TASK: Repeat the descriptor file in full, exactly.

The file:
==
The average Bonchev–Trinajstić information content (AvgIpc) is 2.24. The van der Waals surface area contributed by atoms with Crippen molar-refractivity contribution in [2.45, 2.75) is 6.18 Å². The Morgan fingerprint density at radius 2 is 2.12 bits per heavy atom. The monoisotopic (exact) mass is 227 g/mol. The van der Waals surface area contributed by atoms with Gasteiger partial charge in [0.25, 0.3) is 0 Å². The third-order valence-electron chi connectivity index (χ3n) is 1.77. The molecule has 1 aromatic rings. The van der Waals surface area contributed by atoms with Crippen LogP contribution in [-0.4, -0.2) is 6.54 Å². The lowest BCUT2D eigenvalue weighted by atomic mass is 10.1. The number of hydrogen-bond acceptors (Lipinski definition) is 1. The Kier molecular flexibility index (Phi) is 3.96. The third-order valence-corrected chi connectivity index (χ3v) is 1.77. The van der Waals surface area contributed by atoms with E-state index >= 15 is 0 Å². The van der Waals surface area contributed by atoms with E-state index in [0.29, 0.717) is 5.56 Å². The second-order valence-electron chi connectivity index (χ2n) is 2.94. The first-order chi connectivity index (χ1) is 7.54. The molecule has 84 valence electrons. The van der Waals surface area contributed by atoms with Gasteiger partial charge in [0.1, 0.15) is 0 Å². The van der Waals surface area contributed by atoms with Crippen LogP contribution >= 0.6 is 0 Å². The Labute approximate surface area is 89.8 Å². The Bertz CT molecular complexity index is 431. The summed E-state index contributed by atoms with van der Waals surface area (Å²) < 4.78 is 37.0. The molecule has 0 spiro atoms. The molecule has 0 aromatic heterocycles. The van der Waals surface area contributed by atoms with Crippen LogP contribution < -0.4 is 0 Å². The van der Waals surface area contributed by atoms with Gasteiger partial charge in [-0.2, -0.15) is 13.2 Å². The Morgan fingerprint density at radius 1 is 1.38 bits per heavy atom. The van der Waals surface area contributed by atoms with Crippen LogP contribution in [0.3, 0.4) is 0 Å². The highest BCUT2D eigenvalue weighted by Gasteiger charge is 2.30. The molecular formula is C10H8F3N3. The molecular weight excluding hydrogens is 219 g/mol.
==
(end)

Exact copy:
The average Bonchev–Trinajstić information content (AvgIpc) is 2.24. The van der Waals surface area contributed by atoms with Crippen molar-refractivity contribution in [2.45, 2.75) is 6.18 Å². The Morgan fingerprint density at radius 2 is 2.12 bits per heavy atom. The monoisotopic (exact) mass is 227 g/mol. The van der Waals surface area contributed by atoms with Gasteiger partial charge in [0.25, 0.3) is 0 Å². The third-order valence-electron chi connectivity index (χ3n) is 1.77. The molecule has 1 aromatic rings. The van der Waals surface area contributed by atoms with Crippen LogP contribution in [-0.4, -0.2) is 6.54 Å². The lowest BCUT2D eigenvalue weighted by atomic mass is 10.1. The number of hydrogen-bond acceptors (Lipinski definition) is 1. The Kier molecular flexibility index (Phi) is 3.96. The third-order valence-corrected chi connectivity index (χ3v) is 1.77. The van der Waals surface area contributed by atoms with E-state index >= 15 is 0 Å². The van der Waals surface area contributed by atoms with E-state index in [0.29, 0.717) is 5.56 Å². The second-order valence-electron chi connectivity index (χ2n) is 2.94. The first-order chi connectivity index (χ1) is 7.54. The molecule has 84 valence electrons. The van der Waals surface area contributed by atoms with Gasteiger partial charge in [0.1, 0.15) is 0 Å². The van der Waals surface area contributed by atoms with Crippen LogP contribution >= 0.6 is 0 Å². The Labute approximate surface area is 89.8 Å². The Bertz CT molecular complexity index is 431. The summed E-state index contributed by atoms with van der Waals surface area (Å²) < 4.78 is 37.0. The molecule has 0 spiro atoms. The molecule has 0 aromatic heterocycles. The van der Waals surface area contributed by atoms with Crippen LogP contribution < -0.4 is 0 Å². The van der Waals surface area contributed by atoms with Gasteiger partial charge in [-0.2, -0.15) is 13.2 Å². The Morgan fingerprint density at radius 1 is 1.38 bits per heavy atom. The van der Waals surface area contributed by atoms with Crippen LogP contribution in [0.3, 0.4) is 0 Å². The highest BCUT2D eigenvalue weighted by Gasteiger charge is 2.30. The molecular formula is C10H8F3N3. The molecular weight excluding hydrogens is 219 g/mol.